20 November 2013, Abuja – The Central Bank of Nigeria’s (CBN) Monetary Polic Committee (MPC) has warned against depleting the Excess Crude Account (ECA). It urged the Fiscal Authority to step up efforts at building buffers.
Addressing journalists at the end of this year’s MPC meeting in Abuja, CBN Governor, Sanusi Lamido Sanusi, said the erosion of the fiscal buffers through the depletion of the ECA has further exposed the economy to vulnerabilities, while the fall in oil revenue has left capital inflows as the only source of external reserves accretion.
He called on the fiscal authorities to rebuild buffers in the excess crude account, saying this could be done by blocking fiscal leakages in the oil sector and increasing oil revenues.
“Clearly, the major risk on the fiscal side at present is not one of escalation of spending, but loss of revenue from oil exports,” Sanusi warned.
He said the MPC resolved to “keep the Monetary Policy Rate (MPR) at 12 per cent +/- 2 per cent; private sector Cash Reserve Ratio (CRR) at 12 per cent; public sector CRR at 50 per cent and liquidity ratio at 30 per cent.”
He said the Committee formally adopted an inflation target of 6-9 per cent in 2014, reaffirming its commitment to move Nigeria firmly into being a low-inflation environment, noting that, while Federal Government spending overall this year has not been significantly higher than that of last year, oil revenues have continued to decline in spite of the relative stability in oil price and output, when compared with preceding years.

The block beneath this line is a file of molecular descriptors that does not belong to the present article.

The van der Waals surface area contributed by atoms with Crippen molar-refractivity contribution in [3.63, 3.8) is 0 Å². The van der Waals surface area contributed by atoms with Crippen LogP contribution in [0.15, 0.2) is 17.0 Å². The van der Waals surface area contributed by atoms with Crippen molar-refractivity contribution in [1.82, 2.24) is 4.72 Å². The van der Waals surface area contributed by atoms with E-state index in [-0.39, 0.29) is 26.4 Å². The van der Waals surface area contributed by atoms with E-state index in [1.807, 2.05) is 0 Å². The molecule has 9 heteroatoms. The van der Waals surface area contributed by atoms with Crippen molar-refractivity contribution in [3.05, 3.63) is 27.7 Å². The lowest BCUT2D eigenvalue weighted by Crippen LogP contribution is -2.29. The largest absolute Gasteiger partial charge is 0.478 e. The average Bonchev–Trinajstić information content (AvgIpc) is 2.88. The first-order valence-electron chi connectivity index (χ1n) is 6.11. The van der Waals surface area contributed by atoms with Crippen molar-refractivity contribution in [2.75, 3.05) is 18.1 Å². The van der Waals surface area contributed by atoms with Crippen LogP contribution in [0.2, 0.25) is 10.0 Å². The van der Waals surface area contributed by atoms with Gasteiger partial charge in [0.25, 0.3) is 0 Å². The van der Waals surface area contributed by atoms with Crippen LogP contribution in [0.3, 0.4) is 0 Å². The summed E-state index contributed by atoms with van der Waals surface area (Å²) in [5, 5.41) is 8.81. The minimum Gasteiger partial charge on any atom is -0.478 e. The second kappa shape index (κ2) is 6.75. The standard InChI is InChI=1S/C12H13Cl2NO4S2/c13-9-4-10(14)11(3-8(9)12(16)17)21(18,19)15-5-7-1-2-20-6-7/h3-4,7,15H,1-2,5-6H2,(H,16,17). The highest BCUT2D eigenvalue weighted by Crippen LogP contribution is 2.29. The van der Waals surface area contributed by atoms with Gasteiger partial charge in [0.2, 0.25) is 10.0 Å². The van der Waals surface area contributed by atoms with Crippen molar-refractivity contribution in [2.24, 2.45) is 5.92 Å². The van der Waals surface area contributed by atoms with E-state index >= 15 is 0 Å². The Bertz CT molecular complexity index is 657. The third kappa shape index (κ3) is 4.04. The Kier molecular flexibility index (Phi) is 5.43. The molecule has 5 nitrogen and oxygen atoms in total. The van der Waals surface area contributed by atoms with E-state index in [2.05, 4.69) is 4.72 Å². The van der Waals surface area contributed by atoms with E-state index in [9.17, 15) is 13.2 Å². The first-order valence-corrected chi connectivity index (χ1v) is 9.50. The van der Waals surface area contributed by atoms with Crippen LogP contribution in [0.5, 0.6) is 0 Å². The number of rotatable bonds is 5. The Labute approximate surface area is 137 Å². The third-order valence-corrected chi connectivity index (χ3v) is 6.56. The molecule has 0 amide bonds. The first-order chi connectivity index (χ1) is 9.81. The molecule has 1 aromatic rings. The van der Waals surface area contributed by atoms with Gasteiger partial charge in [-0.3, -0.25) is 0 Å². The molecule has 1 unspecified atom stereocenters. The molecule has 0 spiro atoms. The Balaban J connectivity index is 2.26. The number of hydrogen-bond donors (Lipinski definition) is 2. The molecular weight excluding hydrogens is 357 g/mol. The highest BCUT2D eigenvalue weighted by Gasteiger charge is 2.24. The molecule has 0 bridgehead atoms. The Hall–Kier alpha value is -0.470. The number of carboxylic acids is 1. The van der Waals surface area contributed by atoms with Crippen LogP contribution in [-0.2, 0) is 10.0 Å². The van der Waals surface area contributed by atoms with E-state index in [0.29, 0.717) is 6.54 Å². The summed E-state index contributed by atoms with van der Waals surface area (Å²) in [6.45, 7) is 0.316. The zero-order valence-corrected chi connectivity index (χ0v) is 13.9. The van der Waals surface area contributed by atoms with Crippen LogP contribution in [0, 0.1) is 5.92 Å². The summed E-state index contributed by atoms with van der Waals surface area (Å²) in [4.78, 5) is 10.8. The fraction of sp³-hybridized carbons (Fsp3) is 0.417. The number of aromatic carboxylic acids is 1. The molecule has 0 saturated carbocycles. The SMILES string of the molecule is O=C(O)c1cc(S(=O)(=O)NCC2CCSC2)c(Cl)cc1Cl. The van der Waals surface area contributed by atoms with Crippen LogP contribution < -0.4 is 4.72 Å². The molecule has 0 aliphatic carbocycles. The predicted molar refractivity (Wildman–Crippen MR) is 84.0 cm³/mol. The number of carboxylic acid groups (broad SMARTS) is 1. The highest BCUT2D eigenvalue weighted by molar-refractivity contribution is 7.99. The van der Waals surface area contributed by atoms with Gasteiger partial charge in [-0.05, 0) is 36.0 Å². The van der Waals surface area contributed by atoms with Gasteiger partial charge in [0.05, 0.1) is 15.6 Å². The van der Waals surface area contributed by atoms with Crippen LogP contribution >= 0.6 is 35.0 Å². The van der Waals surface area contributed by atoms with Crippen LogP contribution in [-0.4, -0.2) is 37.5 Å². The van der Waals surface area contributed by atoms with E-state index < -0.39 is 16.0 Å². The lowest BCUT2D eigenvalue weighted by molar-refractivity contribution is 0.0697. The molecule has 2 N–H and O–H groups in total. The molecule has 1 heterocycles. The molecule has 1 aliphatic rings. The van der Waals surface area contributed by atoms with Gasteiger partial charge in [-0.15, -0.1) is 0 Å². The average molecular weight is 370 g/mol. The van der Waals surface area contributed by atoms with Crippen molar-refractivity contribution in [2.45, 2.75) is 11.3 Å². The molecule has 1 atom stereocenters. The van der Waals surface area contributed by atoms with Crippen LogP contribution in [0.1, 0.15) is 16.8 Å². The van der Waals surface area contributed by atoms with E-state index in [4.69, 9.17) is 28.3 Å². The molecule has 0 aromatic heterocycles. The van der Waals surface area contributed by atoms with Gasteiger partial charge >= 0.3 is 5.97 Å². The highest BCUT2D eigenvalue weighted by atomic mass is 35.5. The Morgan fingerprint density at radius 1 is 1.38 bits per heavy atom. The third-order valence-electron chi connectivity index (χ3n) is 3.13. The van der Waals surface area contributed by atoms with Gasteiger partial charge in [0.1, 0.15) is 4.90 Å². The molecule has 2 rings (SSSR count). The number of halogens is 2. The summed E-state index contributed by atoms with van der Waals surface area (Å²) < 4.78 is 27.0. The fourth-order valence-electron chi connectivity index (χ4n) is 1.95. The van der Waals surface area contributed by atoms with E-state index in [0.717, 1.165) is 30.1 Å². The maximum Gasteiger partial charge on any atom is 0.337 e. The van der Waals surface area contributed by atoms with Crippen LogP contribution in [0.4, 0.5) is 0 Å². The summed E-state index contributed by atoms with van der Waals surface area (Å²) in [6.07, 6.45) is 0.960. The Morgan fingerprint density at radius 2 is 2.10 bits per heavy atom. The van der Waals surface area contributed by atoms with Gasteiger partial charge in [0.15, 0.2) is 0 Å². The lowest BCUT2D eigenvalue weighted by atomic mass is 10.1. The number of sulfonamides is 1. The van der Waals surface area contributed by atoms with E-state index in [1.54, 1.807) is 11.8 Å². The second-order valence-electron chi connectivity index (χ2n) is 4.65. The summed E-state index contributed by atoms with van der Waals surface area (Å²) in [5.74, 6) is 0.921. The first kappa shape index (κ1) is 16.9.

As a result, Excess Crude savings have fallen from about $11.5 billion at year-end of 2012, to less than $5 billion as at November 14, this year.
“External Reserves have remained in excess of $45billion only because of a massive inflow in portfolio funds. The implication of this is that financial markets are extremely fragile and susceptible to external shocks,” Sanusi said.
According to the CBN governor, the Federal Government debt “has also risen phenomenally along with its deposits at the deposit money banks, making the government a net creditor to the system. This underscores the urgent need for immediate implementation of the Treasury Single Account. The continued delay in returning government accounts to the central bank is adding to the huge cost of government debt due to poor cash flow management.”
MPC noted that the increase in external reserves to $45.37 billion as at November 15, 2013, represented an increase of $1.26 billion or 2.85 per cent above the level of $44.11 billion at end- September 2013.
External reserves, he disclosed, increased by $0.95 billion or 2.14 per cent on a year- on-year basis over the $44.47 billion at end-November 2012. MPC, he said was disappointed at the low rate of reserve accretion in spite of strong oil prices which is a result of the absence of fiscal savings.
The MPC also noted that the Asset Management Corporation of Nigeria (AMCON) is expected to reduce its debt by N1 trillion by next month. He said the CBN has directed that AMCON redeem its bonds for cancellation by exchanging them for Federal Government of Nigeria (FGN) Treasury Bills on its books.
Consequently, the only impact of the repayment Sanusi said is that the Balance Sheet of AMCON (and the contingent liability on the FGN from its guarantee of AMCON Bonds) will shrink by N1 trillion.
This, he noted is positive for the economy and the credit rating of the FGN and the banking industry. Its impact on the markets he explained “will be minimal given that only AMCON’s Balance Sheet is affected significantly and AMCON is not a player in these markets.”
Also the committee has expressed concern at the massive depletion of the Excess Crude Account (ECA) and called on the Fiscal Authorities to rebuild buffers in the excess crude account
– The Nation